David (Haley Joel Osment) is a robot in A.I. Artificial Intelligence (Spielberg, 2001) that has been specially programmed to “unconditionally love.” He has been given to a couple whose son is in a coma. At first Monica, the mother (Frances O’Connor), wants nothing to do with him; he cannot replace their son. Though he has a lot to learn about human life, she begins to like him, and accepts him into their family. Then Martin, their son (Jake Thomas), comes out of the coma, and has to adapt to having a robot “brother.” Of course, he doesn’t treat David like a brother, but like a toy. Martin puts him up to dangerous things, like jealous elder brothers are wont to do, telling him what he must do to make his mother love him more. David is programmed for the sole purpose of loving his parents, and he is learning more and more to live for their love, so he does the things that Martin instigates and that gets him into a lot of trouble. Eventually, Monica takes him out to the forest (which was actually an act of love, because otherwise he was going to be destroyed) and leaves him to his own devices. He perceives that the reason he was abandoned was because he wasn’t a real boy. So he sets out on a quest to become a real boy, and return to the love of his mother.
This quest is what made him into a real boy, according to his creator Professor Hobby (William Hurt), when David meets him in “the ends of the earth.” But this affirmation that David had achieved “the greatest single human gift” of chasing our dreams wasn’t enough. David may have been naïve to think that the blue fairy could turn him into a real boy, but he was self-aware enough to know that the professor was only giving him a happy lie. He truly desired his mother’s love, and it is arguably that rejection of the false and the total dedication to seeking true satisfaction which makes him “real.”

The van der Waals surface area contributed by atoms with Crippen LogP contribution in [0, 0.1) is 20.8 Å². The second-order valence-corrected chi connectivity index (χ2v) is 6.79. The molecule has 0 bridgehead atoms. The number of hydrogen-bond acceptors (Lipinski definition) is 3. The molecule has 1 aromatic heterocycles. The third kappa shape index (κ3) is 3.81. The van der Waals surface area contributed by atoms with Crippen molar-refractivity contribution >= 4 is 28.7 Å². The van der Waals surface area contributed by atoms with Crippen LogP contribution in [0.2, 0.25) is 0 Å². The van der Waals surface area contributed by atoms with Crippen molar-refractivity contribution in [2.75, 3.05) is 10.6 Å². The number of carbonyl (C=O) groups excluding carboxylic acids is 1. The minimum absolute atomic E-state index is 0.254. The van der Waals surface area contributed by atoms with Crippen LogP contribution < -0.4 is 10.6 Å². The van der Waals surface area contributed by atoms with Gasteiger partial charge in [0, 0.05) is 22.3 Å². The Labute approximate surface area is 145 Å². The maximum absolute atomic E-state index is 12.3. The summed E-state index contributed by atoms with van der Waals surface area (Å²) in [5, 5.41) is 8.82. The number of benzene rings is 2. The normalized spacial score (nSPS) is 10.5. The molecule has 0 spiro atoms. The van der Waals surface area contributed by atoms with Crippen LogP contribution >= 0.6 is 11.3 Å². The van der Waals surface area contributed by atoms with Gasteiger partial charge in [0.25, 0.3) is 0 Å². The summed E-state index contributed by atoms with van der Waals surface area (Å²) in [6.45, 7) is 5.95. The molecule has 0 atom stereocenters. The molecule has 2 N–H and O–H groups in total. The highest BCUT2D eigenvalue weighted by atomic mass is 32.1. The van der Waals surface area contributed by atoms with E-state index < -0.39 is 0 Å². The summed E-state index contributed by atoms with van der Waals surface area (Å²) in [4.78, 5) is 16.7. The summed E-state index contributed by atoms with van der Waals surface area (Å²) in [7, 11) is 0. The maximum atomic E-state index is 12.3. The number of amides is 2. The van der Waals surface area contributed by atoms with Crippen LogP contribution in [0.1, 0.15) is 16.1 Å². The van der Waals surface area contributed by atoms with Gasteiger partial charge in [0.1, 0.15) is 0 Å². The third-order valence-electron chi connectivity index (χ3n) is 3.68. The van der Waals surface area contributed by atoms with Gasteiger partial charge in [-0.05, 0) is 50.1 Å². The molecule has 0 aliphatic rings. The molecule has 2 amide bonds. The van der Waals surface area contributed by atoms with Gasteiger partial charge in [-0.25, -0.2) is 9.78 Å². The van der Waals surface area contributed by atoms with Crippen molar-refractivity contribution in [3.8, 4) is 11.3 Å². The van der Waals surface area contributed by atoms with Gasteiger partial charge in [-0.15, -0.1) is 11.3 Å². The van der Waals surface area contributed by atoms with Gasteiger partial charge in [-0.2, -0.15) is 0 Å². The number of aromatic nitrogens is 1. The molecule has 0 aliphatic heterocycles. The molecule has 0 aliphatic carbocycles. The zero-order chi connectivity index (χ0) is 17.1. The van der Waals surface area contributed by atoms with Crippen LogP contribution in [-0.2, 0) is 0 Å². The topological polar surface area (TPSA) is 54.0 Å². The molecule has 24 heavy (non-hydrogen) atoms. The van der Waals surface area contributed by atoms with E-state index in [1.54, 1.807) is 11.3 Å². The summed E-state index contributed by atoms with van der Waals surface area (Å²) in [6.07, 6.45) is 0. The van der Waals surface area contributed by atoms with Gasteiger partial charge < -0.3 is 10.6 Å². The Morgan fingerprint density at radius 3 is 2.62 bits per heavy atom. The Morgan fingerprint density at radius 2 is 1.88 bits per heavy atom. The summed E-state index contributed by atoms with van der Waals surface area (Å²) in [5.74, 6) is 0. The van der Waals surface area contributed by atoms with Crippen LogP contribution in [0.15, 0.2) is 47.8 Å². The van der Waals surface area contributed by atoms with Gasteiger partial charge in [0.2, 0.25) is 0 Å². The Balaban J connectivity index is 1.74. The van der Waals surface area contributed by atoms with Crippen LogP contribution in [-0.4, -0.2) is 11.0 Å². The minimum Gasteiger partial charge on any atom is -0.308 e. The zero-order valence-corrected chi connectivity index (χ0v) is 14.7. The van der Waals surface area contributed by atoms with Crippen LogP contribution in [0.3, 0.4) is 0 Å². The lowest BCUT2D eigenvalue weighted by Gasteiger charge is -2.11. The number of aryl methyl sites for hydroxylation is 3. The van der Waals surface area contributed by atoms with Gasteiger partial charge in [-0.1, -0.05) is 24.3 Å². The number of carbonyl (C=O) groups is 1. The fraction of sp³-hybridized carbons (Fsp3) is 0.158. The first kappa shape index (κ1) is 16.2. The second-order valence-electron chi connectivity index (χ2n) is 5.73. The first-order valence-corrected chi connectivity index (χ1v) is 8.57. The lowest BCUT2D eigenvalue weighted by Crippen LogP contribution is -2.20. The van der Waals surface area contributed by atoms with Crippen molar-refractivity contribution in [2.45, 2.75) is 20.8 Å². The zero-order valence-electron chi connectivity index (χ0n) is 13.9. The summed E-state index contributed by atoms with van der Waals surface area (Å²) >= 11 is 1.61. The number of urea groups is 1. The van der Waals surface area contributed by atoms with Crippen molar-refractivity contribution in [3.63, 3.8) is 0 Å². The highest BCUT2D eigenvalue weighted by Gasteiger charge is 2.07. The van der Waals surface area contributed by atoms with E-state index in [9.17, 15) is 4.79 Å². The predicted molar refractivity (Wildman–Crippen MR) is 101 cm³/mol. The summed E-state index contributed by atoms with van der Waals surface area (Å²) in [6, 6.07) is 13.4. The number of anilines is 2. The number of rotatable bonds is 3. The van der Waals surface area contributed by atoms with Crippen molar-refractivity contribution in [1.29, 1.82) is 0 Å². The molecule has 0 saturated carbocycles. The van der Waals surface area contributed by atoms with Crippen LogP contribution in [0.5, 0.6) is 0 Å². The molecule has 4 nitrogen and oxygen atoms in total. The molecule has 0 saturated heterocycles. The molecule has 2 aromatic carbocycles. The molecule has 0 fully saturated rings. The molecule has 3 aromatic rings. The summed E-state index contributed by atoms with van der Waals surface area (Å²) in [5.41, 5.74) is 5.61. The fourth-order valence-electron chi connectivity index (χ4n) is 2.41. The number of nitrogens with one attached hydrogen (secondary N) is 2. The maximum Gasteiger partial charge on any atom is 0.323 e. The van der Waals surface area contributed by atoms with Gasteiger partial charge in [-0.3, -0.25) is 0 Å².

The quest to be a “real boy” is the quest to become fully alive. To love, and be loved is what makes us fully alive, according to this movie. In that definition, although it is raw and heartrending, David becomes real in the end. The themes of truth and love are contrasted with hedonistic-death-escapism and cynicism throughout this movie—David representing the former, the robot-lynching flesh-fairs and legalized brothel of Rouge City representing the latter. The robot David achieves reality through his undying and unwavering love for his mother. Can the same be said of the humans who, seeking adrenaline and sexual highs, use and abuse robots and one another?
A.I. Artificial Intelligence explores what it would take for a robot to become a “real-live” human, and also muses whether or not many humans are completely real themselves. It is cinematically beautiful, masterfully acted, and also contributes to a canon of stories that use the subject of artificial intelligence to sound the depths of human desires and existence.